Lex is sitting outside of the tree on my cloak, sword in hand, pack beside him. Somehow he looks different but I can’t place it right away. Finally he can’t ignore me standing there staring, “What?” He says. It’s then that I realize I can see his face, specifically, his clean shaven face. He shaved. “What’s with the…..” My voice trails off as I gesture towards my face and look pointedly at his. “Oh, well…” he starts a little sheepishly, searching for the right words. “I didn’t want to die with a beard.”

“Huh, well…thanks for the vote of confidence there.” I say with one hand on my hip. His face falls a bit, he didn’t realize how that would sound to me. Shaking my head and waving dismissively, “Don’t worry about it. I know you didn’t mean it that way.”

Getting back to business, I hand him his snow walkers. He looks at them quizzically. “They’ll help you get through the snow. Here, watch” and I show him how to strap them to his boots. Lex is amazed and impressed, “Wow, these are great.” He states as he waddles around. He wants to leave the crutch behind. “Just carry it with you in case you need it later, when we’re getting tired.” I try a compromise, try to avoid another argument regarding what he can and can’t do. This guy does not like to be told he can’t do something, definitely an officer. He relents and ends up carrying my sword in one hand and the crutch in the other. We head south, ever closer to the garrison and civilization.

There have been no more signs of the crickets, and I’m hopeful we might find something to eat. My hopes soar even more when, for the first time in almost 3 weeks, I see tracks in the snow [successful observation roll]. With a smile as brilliant as the sun I point at the ground by my feet, “Rabbit tracks” I’ve never been so excited for something so simple. Then again I’ve never been so hungry before either. It’s been a day and a half since I last ate anything. I’ve been drinking water instead. It’s not fooling my stomach into thinking I’m full anymore. [I’ve started having to roll Constitution rolls again and are so far successful, but the longer I go without food, the higher the DC is getting]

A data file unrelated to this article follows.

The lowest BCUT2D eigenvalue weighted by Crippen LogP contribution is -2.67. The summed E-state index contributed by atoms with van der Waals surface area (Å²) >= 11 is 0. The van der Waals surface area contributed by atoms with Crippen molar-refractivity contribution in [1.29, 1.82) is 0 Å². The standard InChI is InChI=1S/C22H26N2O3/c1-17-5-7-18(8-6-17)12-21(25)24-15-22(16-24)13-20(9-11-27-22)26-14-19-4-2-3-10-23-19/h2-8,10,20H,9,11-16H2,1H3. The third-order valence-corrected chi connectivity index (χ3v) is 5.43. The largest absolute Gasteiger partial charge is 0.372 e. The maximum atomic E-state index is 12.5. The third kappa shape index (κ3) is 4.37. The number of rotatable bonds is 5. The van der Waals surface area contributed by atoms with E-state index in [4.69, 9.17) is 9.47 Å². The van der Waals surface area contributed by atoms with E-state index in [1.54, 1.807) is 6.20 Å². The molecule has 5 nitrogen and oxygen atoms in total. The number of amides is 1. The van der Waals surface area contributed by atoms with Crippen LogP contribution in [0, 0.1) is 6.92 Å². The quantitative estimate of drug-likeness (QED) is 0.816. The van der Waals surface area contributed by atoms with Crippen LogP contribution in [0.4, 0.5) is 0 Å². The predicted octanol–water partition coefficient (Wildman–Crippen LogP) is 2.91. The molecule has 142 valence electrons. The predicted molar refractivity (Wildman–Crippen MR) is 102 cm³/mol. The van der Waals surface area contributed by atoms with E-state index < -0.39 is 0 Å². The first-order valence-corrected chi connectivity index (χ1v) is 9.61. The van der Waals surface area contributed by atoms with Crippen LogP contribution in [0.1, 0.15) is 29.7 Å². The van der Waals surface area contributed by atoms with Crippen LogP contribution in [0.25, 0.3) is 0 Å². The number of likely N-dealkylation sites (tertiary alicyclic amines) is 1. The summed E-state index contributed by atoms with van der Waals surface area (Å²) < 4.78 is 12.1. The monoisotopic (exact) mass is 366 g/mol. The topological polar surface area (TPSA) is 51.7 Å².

Halfway through the day we come across an old, abandoned, goblin cave in a large clearing. I inspect the ground for tracks, old and new, and any signs of use. Nothing. It doesn’t look like any Crickets have been this way either. Maybe we have found a safe place to stop for the night. The cave is dug out of a berm. There are large boulders near the entrance that you have to slide between to enter. It means if we are attacked by Crickets in the night they can only come at us one at a time and in a cramped space, I have all the advantage here. It is a single large round room with a high ceiling. There is a fire pit in the very center and I can see where they had created a small chimney to let the smoke out through the ground above, so we won’t get smoked out. I notice Lex inspecting the space as well and looking to me as to whether or not we’ll stay.

“It would be nice to stay in a secure place for once.” I start out saying, “it’s early though….to stop for the day. I could set some snares and see if we get lucky.” At the last remark I see Lex’s stance straighten and his eyes take on a hopeful expression. “What about a fire?” He asks while kicking at the old ashes of the fire pit.

“It has been a long time since I’ve been warm and dry,” I remark offhandidly. “I’ll go set some snares and gather wood….”
“I’m going too…” he interjects before I can finish.
“Actually, I was going to say….if you could gather some snow in the cook-pot, and maybe spread out the blankets and stuff in the dry cave it would help. I’ll bring back a little bit of wood first so you can start a fire, then set the snares.”